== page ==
President Obama and Attorney General Holder have made unparalleled moves to show they are serious about their Smart on Crime initiative and retreat from the hopeless, failed War on Drugs. In doing so, they intend to restore the damage of decades of discriminatory disproportional punishments for non-violent drug crimes.
They have recognized the flaws of the criminal justice system and the issues it has generated in the past two decades -- mostly from its mass incarceration policy. As Holder recognized during last year’s Hemisphere’s Security Ministers in Medellin, Colombia:
“The path we are currently on is far from sustainable. As we speak, roughly one out of every 100 American adults is behind bars. Although the United States comprises just five percent of the world’s population, we incarcerate almost a quarter of the world’s prisoners. While few would dispute the fact that incarceration has a role to play in any comprehensive public safety strategy, it’s become evident that such widespread incarceration is both inadvisable and unsustainable. It requires that we routinely spend billions of dollars on prison construction – and tens of billions more, on an annual basis, to house those who are convicted of crimes. It carries both human and moral costs that are too much to bear. And it results in far too many Americans serving too much time in too many prisons- and beyond the point of serving any good law enforcement reason.”
One of Obama’s moves to retreat from the Drug War is to exercise his pardon power, potentially granting clemency to hundreds or even thousands of non-violent drug offenders. The White House indicated that it wants to consider as many additional clemency applications as possible to restore some degree of justice, fairness and proportionality for deserving individuals who do not pose a threat to public safety. Besides using his power to pardon and grant clemency, Obama’s administration is making efforts to scale back mandatory minimum sentencing policies.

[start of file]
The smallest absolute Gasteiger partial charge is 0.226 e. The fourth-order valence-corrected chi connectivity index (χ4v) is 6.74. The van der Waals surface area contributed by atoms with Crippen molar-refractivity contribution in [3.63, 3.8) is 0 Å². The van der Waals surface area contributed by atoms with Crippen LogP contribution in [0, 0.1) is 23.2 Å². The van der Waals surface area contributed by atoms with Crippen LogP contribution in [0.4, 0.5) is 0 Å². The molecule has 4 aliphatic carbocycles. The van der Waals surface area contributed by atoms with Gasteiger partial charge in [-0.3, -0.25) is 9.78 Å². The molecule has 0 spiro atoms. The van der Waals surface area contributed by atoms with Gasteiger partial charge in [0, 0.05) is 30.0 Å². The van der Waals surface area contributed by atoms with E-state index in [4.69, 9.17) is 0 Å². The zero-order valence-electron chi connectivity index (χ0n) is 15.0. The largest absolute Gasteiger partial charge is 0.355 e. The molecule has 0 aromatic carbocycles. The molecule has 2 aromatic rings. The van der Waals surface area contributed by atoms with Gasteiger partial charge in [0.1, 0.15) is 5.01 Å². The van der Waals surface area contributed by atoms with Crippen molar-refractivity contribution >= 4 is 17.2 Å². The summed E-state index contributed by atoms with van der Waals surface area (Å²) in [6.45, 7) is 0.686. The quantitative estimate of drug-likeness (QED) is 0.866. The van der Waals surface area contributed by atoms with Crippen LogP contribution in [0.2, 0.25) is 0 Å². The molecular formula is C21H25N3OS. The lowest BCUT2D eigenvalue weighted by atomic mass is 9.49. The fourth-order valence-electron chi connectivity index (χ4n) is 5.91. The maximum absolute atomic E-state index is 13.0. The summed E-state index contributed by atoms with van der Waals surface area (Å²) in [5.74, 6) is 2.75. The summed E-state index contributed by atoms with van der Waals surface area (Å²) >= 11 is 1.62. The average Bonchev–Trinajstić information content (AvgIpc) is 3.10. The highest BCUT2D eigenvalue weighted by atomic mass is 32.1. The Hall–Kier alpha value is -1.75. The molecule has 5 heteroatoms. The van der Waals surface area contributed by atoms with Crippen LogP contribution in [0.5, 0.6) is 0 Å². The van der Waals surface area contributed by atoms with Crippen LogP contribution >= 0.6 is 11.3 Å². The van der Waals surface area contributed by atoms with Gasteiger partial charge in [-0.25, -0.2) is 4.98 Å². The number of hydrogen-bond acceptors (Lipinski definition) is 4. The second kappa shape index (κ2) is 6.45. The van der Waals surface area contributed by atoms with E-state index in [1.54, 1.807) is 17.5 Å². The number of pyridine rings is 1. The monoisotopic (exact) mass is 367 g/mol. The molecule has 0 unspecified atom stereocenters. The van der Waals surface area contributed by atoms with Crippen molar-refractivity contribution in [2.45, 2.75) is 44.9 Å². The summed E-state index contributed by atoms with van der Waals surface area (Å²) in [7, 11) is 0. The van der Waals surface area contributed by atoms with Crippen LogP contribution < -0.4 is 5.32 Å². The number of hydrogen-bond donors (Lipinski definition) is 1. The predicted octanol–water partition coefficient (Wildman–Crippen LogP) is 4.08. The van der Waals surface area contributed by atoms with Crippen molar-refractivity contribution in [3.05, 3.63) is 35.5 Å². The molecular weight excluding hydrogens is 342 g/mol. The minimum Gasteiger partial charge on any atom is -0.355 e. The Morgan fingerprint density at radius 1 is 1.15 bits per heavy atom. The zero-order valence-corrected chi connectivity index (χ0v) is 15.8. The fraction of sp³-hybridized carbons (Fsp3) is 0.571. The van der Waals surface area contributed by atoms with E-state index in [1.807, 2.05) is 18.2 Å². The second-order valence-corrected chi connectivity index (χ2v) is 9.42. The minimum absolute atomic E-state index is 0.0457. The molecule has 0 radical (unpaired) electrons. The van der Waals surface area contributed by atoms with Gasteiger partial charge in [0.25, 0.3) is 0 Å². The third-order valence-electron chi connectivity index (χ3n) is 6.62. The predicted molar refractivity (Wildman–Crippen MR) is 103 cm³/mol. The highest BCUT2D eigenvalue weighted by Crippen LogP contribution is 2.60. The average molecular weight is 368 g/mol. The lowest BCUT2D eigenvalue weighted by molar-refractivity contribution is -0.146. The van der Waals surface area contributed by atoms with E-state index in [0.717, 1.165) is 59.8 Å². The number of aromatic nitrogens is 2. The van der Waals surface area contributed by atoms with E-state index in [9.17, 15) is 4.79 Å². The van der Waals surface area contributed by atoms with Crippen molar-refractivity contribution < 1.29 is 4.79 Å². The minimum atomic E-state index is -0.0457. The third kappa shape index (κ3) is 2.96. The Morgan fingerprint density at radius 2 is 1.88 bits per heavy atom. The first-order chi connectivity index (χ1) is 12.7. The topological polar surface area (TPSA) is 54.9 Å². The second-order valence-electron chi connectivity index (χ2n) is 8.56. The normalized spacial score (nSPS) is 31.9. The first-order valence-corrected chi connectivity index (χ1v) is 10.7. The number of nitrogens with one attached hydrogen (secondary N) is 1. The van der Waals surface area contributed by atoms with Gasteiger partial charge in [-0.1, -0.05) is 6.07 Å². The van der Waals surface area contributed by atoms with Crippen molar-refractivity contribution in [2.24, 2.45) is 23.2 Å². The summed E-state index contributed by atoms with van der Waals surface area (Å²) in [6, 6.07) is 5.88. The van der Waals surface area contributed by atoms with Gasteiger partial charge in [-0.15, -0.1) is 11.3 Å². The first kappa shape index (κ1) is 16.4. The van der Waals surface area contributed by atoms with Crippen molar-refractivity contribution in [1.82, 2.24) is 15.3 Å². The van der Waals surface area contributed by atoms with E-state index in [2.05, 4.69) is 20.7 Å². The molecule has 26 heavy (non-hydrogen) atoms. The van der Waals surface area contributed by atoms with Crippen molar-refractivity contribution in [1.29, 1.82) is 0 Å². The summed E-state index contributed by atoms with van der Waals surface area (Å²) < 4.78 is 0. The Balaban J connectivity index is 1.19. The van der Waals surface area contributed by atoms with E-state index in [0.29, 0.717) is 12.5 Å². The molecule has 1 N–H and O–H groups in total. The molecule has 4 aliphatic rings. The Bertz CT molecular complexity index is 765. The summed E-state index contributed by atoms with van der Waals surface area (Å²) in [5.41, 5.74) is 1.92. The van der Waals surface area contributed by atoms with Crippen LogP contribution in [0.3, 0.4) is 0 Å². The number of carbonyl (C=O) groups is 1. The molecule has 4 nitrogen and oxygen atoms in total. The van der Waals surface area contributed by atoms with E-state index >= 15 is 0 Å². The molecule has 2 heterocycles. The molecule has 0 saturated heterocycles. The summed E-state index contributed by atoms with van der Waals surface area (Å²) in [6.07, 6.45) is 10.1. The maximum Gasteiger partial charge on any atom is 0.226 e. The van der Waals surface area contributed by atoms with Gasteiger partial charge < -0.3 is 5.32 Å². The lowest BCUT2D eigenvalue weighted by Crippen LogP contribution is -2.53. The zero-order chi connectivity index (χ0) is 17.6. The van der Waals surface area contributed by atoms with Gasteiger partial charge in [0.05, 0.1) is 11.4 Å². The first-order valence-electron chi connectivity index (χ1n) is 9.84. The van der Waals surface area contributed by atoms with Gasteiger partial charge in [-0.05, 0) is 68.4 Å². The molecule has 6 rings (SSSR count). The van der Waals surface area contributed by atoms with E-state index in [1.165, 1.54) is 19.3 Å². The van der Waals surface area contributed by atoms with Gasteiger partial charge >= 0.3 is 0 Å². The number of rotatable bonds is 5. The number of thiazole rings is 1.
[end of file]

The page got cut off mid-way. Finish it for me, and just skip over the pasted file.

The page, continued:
For example, there are thousands of men and women incarcerated for drug related offenses that have nothing to do with the previous perception of turf battles and terrorizing shoot outs. Increasingly, these drug sentences are dictated upon poor people that represent no threat to society.
Other moves to show the retreat from the War on Drugs approach include the positive federal government response to the recent marijuana legalization Laws in Colorado and Washington. We can’t forget Obama’s interview with the New Yorker where he spoke of his past marijuana use and his belief that it is “no more dangerous than alcohol,” a statement that was surprisingly well received among press and public opinion.
It is unquestionable, a step back on the Drug War is a step forward towards saving thousands of lives and, of course, a great deal of money. This retreat, although it comes in baby steps, shows that the mess can be cleaned up. These initiatives appear to be overcoming the “tough on crime” perspective, with a more rational sense of criminal justice and attitude towards drugs.